Rate-Improvement Mortgage


DEFINITION of 'Rate-Improvement Mortgage'

A type of fixed-rate mortgage, which contains a clause that entitles the borrower to reduce the fixed-interest-rate charge on the mortgage once, and early in the mortgage. The option will be exercised when interest rates fall lower then the borrowers initial mortgage rate.

There is typically a fee associated with exercising this option, and the initial mortgage might have a higher-than market-interest rate and/or high costs. However, the rate reduction option could save the borrower the costs of refinancing which might be more then the cost of using their rate improvement option.

BREAKING DOWN 'Rate-Improvement Mortgage'

There is no "free lunch" in the world of finance. A borrower who is told that they are being "given" the option to reduce their interest rate for a minimal fee should be aware that the lender has the true cost of that option priced in the transaction somewhere.

That's not to say the option is not fairly priced and could be valuable to the borrower should interest rates fall. The borrower should simply have a good understanding of the costs, risks and benefits of paying for the option in the initial transaction.

  1. Mortgage

    A debt instrument, secured by the collateral of specified real ...
  2. Option

    A financial derivative that represents a contract sold by one ...
  3. Embedded Option

    A provision in a security that is an inseparable part of the ...
  4. Conversion Option

    A clause associated with some adjustable-rate mortgages that ...
  5. Encumbrance

    A claim against a property by a party that is not the owner. ...
  6. Equity

    Equity is the value of an asset less the value of all liabilities ...
Related Articles
  1. Credit & Loans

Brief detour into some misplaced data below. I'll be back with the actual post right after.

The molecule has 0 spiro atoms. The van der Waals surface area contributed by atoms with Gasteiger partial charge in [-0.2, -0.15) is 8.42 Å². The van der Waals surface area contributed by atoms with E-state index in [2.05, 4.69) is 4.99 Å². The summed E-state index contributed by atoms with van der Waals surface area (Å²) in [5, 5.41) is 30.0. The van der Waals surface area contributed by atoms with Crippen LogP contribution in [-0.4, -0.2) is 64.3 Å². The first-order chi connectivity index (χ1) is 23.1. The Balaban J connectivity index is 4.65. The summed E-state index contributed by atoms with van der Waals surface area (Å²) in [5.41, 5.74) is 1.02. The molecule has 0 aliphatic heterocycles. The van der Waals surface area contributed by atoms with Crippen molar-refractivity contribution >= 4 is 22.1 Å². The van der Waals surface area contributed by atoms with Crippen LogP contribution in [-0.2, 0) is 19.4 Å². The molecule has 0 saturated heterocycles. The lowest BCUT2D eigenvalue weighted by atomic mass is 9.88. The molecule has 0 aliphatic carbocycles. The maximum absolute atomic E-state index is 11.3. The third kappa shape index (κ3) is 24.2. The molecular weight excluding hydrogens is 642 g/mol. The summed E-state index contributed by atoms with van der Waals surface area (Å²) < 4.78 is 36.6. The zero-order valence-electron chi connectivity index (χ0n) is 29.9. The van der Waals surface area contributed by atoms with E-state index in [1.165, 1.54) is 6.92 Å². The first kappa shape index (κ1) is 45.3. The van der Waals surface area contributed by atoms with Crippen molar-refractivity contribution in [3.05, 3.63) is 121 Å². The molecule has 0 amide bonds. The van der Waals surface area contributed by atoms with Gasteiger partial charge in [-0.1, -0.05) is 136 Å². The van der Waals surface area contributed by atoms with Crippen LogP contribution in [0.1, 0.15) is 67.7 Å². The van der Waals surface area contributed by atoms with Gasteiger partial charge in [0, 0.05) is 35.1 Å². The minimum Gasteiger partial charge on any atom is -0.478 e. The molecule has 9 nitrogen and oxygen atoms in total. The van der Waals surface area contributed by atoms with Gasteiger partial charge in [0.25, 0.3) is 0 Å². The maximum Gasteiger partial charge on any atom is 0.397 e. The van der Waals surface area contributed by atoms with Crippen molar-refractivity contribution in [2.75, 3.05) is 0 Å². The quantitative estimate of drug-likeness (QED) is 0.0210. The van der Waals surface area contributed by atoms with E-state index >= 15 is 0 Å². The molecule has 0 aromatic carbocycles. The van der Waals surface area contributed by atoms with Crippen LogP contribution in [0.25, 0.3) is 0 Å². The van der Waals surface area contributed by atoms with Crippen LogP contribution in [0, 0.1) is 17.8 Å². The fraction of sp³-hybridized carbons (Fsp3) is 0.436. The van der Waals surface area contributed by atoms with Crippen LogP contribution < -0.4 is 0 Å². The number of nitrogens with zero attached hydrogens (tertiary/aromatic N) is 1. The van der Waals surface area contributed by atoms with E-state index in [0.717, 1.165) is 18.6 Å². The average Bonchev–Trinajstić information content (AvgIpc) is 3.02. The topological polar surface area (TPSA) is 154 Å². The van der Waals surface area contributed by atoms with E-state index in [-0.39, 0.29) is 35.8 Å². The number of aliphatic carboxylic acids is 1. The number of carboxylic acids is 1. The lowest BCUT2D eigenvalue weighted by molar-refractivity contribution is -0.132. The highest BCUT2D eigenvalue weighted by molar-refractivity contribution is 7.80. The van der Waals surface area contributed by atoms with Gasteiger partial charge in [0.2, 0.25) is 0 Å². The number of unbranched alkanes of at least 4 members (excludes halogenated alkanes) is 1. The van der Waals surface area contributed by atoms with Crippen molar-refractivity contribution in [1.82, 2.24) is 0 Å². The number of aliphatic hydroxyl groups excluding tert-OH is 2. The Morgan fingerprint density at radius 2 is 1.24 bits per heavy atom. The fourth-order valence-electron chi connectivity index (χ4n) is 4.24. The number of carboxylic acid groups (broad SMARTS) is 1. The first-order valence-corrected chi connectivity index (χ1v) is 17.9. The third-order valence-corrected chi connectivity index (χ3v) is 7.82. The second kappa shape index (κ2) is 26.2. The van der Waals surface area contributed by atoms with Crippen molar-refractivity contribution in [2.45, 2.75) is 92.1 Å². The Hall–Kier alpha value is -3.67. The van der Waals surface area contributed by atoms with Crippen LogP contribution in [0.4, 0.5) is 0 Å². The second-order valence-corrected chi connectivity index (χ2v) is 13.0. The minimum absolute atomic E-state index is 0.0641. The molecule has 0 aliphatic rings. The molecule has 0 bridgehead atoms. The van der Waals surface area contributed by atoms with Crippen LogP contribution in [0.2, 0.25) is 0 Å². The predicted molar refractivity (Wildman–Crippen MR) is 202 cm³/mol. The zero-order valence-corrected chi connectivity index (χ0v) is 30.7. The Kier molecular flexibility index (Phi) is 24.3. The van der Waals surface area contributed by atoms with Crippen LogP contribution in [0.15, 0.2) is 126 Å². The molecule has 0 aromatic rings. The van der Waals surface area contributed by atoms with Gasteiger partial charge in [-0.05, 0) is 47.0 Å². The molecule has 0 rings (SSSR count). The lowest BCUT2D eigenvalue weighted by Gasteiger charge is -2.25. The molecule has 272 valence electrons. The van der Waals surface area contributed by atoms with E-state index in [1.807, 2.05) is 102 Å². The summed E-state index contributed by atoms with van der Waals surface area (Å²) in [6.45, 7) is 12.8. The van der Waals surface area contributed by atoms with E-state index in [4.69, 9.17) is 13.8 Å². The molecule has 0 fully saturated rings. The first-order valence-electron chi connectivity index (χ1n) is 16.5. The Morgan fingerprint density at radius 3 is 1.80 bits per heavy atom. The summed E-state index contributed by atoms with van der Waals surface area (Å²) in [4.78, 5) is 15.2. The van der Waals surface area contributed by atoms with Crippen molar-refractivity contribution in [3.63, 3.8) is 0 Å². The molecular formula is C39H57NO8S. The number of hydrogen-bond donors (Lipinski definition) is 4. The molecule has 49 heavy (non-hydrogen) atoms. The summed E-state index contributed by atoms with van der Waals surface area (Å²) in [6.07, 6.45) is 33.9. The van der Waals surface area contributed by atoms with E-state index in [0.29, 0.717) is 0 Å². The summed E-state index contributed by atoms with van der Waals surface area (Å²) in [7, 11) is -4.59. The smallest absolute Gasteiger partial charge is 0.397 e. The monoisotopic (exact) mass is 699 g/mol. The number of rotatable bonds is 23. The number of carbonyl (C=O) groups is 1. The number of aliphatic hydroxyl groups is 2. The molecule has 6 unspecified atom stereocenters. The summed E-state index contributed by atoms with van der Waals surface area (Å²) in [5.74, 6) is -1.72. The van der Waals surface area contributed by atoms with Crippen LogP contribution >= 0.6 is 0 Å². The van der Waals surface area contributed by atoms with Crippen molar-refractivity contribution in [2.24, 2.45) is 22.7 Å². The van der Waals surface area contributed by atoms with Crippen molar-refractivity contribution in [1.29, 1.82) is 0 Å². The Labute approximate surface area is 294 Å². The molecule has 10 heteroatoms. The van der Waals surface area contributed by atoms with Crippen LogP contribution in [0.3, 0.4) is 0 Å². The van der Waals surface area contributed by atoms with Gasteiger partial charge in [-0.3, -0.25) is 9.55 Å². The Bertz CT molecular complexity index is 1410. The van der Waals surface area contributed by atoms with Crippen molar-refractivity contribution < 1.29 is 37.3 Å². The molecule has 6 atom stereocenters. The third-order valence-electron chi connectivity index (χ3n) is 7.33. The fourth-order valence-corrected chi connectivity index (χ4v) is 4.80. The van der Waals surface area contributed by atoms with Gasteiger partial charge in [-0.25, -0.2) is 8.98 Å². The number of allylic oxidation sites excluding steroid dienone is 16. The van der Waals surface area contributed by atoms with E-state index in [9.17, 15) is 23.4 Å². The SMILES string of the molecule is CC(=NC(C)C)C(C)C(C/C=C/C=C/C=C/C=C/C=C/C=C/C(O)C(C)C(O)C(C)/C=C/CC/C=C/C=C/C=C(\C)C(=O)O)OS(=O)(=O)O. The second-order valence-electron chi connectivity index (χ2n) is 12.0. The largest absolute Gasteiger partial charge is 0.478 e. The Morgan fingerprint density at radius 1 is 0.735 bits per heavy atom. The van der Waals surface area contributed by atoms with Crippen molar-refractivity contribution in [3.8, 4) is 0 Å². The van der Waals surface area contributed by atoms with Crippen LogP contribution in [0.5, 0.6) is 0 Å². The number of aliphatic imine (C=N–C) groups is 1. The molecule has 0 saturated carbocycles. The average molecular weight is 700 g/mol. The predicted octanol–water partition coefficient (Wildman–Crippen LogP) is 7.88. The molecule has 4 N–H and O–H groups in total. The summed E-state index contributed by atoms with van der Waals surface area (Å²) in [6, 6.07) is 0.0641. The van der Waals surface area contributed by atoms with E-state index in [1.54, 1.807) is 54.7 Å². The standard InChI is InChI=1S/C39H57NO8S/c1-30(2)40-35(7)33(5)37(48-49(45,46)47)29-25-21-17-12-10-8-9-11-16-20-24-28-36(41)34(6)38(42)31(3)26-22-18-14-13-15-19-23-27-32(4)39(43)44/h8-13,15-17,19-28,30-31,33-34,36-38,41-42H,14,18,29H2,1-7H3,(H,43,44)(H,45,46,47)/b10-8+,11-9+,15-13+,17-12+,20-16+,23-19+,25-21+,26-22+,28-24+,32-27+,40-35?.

How Mortgage Refinancing Affects Your Net Worth

    Find out how to determine whether refinancing will put you ahead or even more behind.
  2. Economics

    How Interest Rates Affect The Housing Market

    Understand how rate changes can affect home prices, and learn how you can keep up.
  3. Options & Futures

    Make A Risk-Based Mortgage Decision

    Find out how to choose which mortgage style is right for you.
  4. Insurance

    What is a Force Majeure?

    A force majeure clause frees both parties in a contract from fulfilling their obligations in the event of some catastrophic or unexpected occurrence.
  5. Credit & Loans

    Explaining Equated Monthly Installments

    An equated monthly installment is a fixed payment a borrower makes to a lender on the same date of each month.
  6. Investing Basics

    Tiny House Movement: Making Market Opportunities

    The tiny house movement throws all assumptions about household budgeting and mortgage management out the window, and creates new market segments too.
  7. Investing

    Where Should I Keep My Down Payment Savings?

    While saving up for a down payment, where should you keep your money. A bank? The stock market? It all depends on your timeline.